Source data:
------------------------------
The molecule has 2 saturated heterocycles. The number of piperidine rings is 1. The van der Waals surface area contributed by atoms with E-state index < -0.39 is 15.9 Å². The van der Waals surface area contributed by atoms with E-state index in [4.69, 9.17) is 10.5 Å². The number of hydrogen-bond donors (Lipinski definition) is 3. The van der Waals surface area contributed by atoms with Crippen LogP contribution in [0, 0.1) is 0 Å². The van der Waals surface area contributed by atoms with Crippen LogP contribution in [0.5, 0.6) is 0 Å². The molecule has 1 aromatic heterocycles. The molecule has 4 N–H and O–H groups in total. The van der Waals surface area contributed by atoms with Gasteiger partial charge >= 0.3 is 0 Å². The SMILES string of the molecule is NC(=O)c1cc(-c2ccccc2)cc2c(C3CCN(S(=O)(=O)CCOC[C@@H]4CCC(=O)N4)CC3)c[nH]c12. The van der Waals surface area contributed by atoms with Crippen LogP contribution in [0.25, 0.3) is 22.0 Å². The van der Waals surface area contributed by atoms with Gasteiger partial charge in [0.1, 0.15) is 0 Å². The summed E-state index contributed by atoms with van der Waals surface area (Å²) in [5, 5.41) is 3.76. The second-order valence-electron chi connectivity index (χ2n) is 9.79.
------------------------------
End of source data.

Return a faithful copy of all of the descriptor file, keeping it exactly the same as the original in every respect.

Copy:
The molecule has 2 saturated heterocycles. The number of piperidine rings is 1. The van der Waals surface area contributed by atoms with E-state index < -0.39 is 15.9 Å². The van der Waals surface area contributed by atoms with E-state index in [4.69, 9.17) is 10.5 Å². The number of hydrogen-bond donors (Lipinski definition) is 3. The van der Waals surface area contributed by atoms with Crippen LogP contribution in [0, 0.1) is 0 Å². The van der Waals surface area contributed by atoms with Crippen LogP contribution in [0.5, 0.6) is 0 Å². The molecule has 1 aromatic heterocycles. The molecule has 4 N–H and O–H groups in total. The van der Waals surface area contributed by atoms with Gasteiger partial charge >= 0.3 is 0 Å². The SMILES string of the molecule is NC(=O)c1cc(-c2ccccc2)cc2c(C3CCN(S(=O)(=O)CCOC[C@@H]4CCC(=O)N4)CC3)c[nH]c12. The van der Waals surface area contributed by atoms with Crippen LogP contribution in [0.25, 0.3) is 22.0 Å². The van der Waals surface area contributed by atoms with Gasteiger partial charge in [0.1, 0.15) is 0 Å². The summed E-state index contributed by atoms with van der Waals surface area (Å²) in [5, 5.41) is 3.76. The second-order valence-electron chi connectivity index (χ2n) is 9.79.